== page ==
Since 1908 the n.1 source of all things Italian featuring Italian news, culture, business and travel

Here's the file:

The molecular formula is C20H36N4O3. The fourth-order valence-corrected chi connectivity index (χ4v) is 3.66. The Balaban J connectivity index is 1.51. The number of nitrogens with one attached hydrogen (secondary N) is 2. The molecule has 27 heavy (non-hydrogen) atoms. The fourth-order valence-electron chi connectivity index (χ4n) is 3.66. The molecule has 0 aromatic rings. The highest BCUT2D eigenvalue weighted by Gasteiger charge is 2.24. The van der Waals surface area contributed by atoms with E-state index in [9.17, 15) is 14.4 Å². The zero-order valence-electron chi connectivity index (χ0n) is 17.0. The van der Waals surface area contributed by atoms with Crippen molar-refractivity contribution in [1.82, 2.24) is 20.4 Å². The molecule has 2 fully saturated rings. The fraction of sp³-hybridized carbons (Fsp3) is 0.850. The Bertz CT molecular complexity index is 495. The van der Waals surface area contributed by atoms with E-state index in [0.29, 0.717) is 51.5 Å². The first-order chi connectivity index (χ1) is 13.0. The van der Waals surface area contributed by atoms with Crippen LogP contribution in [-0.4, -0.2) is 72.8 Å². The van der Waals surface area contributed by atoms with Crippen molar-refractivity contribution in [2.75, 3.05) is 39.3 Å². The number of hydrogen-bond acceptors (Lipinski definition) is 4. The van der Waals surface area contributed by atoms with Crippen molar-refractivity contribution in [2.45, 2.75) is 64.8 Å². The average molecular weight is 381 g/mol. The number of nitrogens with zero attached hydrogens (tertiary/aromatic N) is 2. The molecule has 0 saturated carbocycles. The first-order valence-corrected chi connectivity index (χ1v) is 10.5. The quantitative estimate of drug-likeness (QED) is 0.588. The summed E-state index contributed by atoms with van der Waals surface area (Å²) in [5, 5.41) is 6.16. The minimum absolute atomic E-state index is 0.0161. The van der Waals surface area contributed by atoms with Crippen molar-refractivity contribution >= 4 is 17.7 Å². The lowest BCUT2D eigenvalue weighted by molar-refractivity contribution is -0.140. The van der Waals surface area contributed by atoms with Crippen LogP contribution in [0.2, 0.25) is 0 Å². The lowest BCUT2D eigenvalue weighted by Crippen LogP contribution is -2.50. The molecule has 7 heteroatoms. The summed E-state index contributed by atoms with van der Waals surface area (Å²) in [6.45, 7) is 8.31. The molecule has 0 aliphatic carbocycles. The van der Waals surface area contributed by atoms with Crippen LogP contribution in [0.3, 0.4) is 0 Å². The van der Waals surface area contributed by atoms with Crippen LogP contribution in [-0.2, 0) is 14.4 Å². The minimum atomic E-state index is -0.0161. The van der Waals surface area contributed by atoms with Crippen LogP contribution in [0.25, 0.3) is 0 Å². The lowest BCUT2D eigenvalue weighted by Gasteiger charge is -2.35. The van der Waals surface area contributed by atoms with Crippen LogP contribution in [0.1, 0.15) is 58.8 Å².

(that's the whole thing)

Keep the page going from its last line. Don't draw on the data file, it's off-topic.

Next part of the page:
Issue link: https://italoamericanodigital.uberflip.com/i/1391219

Contents of this Issue


Page 1 of 39